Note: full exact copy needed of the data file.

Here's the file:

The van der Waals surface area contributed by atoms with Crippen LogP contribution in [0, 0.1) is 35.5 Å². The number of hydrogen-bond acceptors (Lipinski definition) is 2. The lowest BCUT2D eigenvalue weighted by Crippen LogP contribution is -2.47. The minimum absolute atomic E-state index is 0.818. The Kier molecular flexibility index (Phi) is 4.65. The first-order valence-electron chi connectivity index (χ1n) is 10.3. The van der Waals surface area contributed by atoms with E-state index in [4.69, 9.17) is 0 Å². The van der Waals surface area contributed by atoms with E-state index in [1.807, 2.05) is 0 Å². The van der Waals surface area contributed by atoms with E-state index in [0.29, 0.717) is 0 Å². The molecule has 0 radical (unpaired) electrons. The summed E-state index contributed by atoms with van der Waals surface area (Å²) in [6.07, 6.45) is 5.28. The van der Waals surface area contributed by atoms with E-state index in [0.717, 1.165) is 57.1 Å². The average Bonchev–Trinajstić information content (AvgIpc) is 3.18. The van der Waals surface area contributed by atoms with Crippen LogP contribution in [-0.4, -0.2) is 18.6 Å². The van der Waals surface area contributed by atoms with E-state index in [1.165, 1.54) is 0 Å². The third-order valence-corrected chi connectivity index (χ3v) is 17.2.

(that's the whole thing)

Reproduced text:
The van der Waals surface area contributed by atoms with Crippen LogP contribution in [0, 0.1) is 35.5 Å². The number of hydrogen-bond acceptors (Lipinski definition) is 2. The lowest BCUT2D eigenvalue weighted by Crippen LogP contribution is -2.47. The minimum absolute atomic E-state index is 0.818. The Kier molecular flexibility index (Phi) is 4.65. The first-order valence-electron chi connectivity index (χ1n) is 10.3. The van der Waals surface area contributed by atoms with E-state index in [4.69, 9.17) is 0 Å². The van der Waals surface area contributed by atoms with E-state index in [1.807, 2.05) is 0 Å². The van der Waals surface area contributed by atoms with E-state index in [0.29, 0.717) is 0 Å². The molecule has 0 radical (unpaired) electrons. The summed E-state index contributed by atoms with van der Waals surface area (Å²) in [6.07, 6.45) is 5.28. The van der Waals surface area contributed by atoms with E-state index in [0.717, 1.165) is 57.1 Å². The average Bonchev–Trinajstić information content (AvgIpc) is 3.18. The van der Waals surface area contributed by atoms with Crippen LogP contribution in [-0.4, -0.2) is 18.6 Å². The van der Waals surface area contributed by atoms with E-state index in [1.165, 1.54) is 0 Å². The third-order valence-corrected chi connectivity index (χ3v) is 17.2.